America’s capacity for happy excess seems to be returning, undiminished even.
Kicking off the fun, so to speak, was the U.S. Department of Commerce that reported second quarter economic growth figures of 2.5 percent. That may not sound like much — and it’s not really — but it’s a better performance that we’ve seen in a while.
The National Retail Federation, which obsessively watches consumer spending, says the average person will drop $72.31 on Halloween weekend, up more than six bucks since last year. Moreover, 70 percent of Americans will observe Halloween, a record percentage tallied by the NRF, and in a sign of affluence of some kind, 15 percent of them will dress up their pets.
Spending on a holiday that we stole from the pagans and will never give back will likely total almost $6.9 billion. As evidence of how big a deal Halloween has become, the nation spent $3.3 billion in 2005 when we were between bursting economic bubbles.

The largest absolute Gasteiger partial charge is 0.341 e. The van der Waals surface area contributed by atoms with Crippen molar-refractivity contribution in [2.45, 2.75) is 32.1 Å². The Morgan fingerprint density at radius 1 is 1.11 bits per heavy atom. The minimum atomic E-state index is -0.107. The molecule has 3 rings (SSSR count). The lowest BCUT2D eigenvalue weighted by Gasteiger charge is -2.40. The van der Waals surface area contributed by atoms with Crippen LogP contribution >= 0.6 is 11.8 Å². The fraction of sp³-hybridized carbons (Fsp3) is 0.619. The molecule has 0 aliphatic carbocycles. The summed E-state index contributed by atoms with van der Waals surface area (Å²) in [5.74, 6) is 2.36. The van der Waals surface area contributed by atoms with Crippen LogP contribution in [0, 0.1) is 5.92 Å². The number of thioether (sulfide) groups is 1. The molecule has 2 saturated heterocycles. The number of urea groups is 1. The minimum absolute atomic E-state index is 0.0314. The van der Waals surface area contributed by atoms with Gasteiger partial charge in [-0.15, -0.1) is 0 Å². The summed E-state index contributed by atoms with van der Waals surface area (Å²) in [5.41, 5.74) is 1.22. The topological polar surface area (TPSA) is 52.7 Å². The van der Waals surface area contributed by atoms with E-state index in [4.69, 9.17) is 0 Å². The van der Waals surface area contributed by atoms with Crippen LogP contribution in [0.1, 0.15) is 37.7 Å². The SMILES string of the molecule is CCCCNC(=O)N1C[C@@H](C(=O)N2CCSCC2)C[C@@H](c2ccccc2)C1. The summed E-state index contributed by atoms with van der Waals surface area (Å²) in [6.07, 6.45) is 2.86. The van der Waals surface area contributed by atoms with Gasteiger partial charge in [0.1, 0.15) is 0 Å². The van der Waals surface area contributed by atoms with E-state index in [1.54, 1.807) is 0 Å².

We used to think Christmas shopping ads were rushing the season — and they’re already on the air — but Halloween has become an off-season staple of theme parks. The New York Times writes that Universal Orlando started on Sept. 23 with its eight haunted houses plus assorted “scare zones” (every big city has those, year round) and it will go on for 25 nights.
Halloween has gradually been taken over by grown ups. One popular adult costume, based on a new TV series, is the sexy Pan Am stewardess outfit. But Halloween is still largely the province of kids, the killjoys in the schools notwithstanding, and princesses, ninjas, witches, superheroes and pintsize Lady GaGas will still trudge up the sidewalk with their bags to collect candy that their folks will surreptitiously try to confiscate.
We wouldn’t be surprised to find some little tykes come home with genuine Greek government bonds from some investor with too many of them and no other way of unloading. Who knows? They could be worth something someday. It is, after all, a night of witchcraft and black magic.